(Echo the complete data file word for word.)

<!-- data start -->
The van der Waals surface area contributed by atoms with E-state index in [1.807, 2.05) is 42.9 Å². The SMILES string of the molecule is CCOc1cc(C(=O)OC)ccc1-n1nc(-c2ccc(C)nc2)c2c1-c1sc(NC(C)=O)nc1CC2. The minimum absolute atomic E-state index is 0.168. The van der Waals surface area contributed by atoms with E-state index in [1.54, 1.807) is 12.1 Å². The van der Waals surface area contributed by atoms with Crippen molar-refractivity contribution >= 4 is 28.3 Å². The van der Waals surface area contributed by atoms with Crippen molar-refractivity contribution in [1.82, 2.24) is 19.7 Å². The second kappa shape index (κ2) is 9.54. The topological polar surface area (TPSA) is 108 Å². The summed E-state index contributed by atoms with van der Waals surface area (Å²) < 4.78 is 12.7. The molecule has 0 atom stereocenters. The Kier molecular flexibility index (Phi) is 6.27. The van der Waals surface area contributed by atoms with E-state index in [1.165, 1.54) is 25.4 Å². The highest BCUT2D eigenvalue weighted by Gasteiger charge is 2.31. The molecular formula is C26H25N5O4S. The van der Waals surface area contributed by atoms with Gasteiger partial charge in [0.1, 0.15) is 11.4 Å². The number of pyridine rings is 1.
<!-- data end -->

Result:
The van der Waals surface area contributed by atoms with E-state index in [1.807, 2.05) is 42.9 Å². The SMILES string of the molecule is CCOc1cc(C(=O)OC)ccc1-n1nc(-c2ccc(C)nc2)c2c1-c1sc(NC(C)=O)nc1CC2. The minimum absolute atomic E-state index is 0.168. The van der Waals surface area contributed by atoms with E-state index in [1.54, 1.807) is 12.1 Å². The van der Waals surface area contributed by atoms with Crippen molar-refractivity contribution >= 4 is 28.3 Å². The van der Waals surface area contributed by atoms with Crippen molar-refractivity contribution in [1.82, 2.24) is 19.7 Å². The second kappa shape index (κ2) is 9.54. The topological polar surface area (TPSA) is 108 Å². The summed E-state index contributed by atoms with van der Waals surface area (Å²) < 4.78 is 12.7. The molecule has 0 atom stereocenters. The Kier molecular flexibility index (Phi) is 6.27. The van der Waals surface area contributed by atoms with E-state index in [1.165, 1.54) is 25.4 Å². The highest BCUT2D eigenvalue weighted by Gasteiger charge is 2.31. The molecular formula is C26H25N5O4S. The van der Waals surface area contributed by atoms with Gasteiger partial charge in [0.1, 0.15) is 11.4 Å². The number of pyridine rings is 1.